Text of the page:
Effective Management of Vertigo with Physical Therapy

Brett Minter, PT

May 2009

Benign Paroxysmal Positional Vertigo (BPPV) is a life altering disorder that causes grief and stress within our population.  BPPV is an inner ear disorder that results in dizziness and vertigo (sensation of spinning or the world spinning around you) with certain head movements due to the collection of particles within a part of the inner ear.  Typically, a person with BPPV will complain of brief episodes of vertigo caused by a sudden change in head posture.  Commonly, these positions involve looking up, bending over, or rolling in bed.  The vertigo is typically brief (5-15 seconds) but can last up to 1-2 minutes.  Symptoms of BPPV can include dizziness or vertigo, light-headedness, and nausea. 

 BPPV is commonly seen in the elderly population, but can be seen in any age group following mild or moderate head trauma.  A diagnosis of BPPV is based on a patient’s history, symptomology, physical examination and the results of vestibular function tests.  When testing for BPPV the physical therapist will look for characteristic jumping of the eyes in a head hanging position.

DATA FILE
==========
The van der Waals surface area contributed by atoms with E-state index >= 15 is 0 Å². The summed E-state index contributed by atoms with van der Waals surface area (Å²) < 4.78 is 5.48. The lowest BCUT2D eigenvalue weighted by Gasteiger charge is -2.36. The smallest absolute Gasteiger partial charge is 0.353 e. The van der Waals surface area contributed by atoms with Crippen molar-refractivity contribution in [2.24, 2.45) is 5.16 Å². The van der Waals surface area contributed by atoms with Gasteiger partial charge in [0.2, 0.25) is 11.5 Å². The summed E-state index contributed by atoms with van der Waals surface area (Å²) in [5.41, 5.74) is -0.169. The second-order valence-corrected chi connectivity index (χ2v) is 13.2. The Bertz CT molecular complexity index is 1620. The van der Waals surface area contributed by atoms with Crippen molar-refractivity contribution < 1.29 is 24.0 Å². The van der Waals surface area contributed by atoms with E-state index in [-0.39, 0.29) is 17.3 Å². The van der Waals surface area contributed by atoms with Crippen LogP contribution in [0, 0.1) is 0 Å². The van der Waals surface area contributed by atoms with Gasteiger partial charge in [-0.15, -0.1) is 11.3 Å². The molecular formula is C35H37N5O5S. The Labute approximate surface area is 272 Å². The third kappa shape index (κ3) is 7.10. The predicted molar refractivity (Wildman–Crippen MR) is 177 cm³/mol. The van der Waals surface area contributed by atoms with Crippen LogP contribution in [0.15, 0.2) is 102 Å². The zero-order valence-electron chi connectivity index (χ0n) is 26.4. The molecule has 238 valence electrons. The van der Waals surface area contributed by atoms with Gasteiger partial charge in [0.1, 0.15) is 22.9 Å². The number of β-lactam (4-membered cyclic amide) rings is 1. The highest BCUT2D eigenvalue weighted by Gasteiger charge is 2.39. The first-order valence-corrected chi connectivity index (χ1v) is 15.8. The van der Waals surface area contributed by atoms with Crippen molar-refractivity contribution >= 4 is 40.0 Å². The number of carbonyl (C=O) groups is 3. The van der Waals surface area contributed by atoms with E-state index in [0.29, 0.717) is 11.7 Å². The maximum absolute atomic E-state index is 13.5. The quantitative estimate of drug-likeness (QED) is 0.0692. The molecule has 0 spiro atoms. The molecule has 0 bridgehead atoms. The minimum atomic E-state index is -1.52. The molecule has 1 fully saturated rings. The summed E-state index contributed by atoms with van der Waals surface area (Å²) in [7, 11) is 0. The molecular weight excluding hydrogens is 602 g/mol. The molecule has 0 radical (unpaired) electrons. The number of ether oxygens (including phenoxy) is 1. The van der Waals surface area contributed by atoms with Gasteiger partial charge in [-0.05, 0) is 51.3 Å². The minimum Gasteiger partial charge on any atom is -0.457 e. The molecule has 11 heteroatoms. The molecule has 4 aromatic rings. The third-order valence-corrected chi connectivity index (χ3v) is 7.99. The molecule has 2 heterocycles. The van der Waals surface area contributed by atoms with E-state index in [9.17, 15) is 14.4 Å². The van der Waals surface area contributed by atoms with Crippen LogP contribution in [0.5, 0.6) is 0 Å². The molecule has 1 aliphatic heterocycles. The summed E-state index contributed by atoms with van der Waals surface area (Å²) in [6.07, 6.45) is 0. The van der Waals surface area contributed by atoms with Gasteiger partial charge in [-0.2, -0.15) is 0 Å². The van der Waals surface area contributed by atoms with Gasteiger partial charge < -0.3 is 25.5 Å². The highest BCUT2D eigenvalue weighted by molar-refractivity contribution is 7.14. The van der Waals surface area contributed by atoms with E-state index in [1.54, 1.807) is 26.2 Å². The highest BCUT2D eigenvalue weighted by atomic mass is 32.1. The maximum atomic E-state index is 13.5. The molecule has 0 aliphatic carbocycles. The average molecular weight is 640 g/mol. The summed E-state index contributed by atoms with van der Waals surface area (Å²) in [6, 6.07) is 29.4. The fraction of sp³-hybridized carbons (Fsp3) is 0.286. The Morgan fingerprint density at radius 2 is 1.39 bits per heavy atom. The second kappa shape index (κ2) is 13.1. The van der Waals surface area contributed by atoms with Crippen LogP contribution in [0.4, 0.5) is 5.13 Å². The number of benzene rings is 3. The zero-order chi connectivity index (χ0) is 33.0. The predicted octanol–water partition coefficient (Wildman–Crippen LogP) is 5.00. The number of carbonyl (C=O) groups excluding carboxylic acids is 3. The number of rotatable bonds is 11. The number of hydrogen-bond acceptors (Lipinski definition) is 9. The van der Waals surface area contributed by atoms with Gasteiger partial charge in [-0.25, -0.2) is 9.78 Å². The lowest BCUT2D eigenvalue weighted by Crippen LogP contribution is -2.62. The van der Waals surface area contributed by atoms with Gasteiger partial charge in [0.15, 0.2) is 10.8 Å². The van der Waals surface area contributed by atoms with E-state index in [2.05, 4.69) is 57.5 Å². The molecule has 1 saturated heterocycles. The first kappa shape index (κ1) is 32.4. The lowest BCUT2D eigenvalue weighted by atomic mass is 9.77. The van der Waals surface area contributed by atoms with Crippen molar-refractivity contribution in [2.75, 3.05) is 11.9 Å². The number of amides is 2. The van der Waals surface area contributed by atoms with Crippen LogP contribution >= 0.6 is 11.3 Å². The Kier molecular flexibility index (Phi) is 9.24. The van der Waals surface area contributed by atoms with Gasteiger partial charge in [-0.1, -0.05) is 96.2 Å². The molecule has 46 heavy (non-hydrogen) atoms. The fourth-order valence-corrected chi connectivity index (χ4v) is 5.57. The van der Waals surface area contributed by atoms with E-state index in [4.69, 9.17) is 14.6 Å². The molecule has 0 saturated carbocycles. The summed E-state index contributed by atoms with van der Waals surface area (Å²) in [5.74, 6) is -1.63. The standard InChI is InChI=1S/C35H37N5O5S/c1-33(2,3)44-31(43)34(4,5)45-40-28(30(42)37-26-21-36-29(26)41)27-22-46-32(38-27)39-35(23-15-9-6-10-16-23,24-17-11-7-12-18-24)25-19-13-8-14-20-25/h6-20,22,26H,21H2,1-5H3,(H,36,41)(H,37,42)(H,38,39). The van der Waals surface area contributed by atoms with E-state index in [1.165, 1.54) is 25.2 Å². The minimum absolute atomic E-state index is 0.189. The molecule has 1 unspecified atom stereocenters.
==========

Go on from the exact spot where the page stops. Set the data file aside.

Once it is determined that a person has BPPV there are several treatment options.  A person can wait for remission.  This is not a good option because the time for remission ranges from a few days to months or not at all.  During this time period the person will develop secondary problems from lack of mobility.  Medications are prescribed for this condition to manage nausea.  Vestibular suppressants can reduce symptoms of dizziness, however, this suppresses the vestibular system and causes unwanted balance problems.   The most effective treatment for BPPV is the particle repositioning head maneuvers performed in the physical therapy office.  These maneuvers act to move the detached particles within the inner ear to their original resting place.  The repositioning head maneuvers are very effective with an approximate cure rate of 80-90%.  The recurrence rate for BPPV after these maneuvers is minimal. 

 The treatment of BPPV in a physical therapy practice can be very successful.  The physical therapist must understand how to sort out the various pathologies that may cause dizziness or vertigo.  Once this is accomplished then knowledge of the manual skills required to fix the problem may be implemented.  This will then save the patient unneeded diagnostic tests, hospitalizations and medication.

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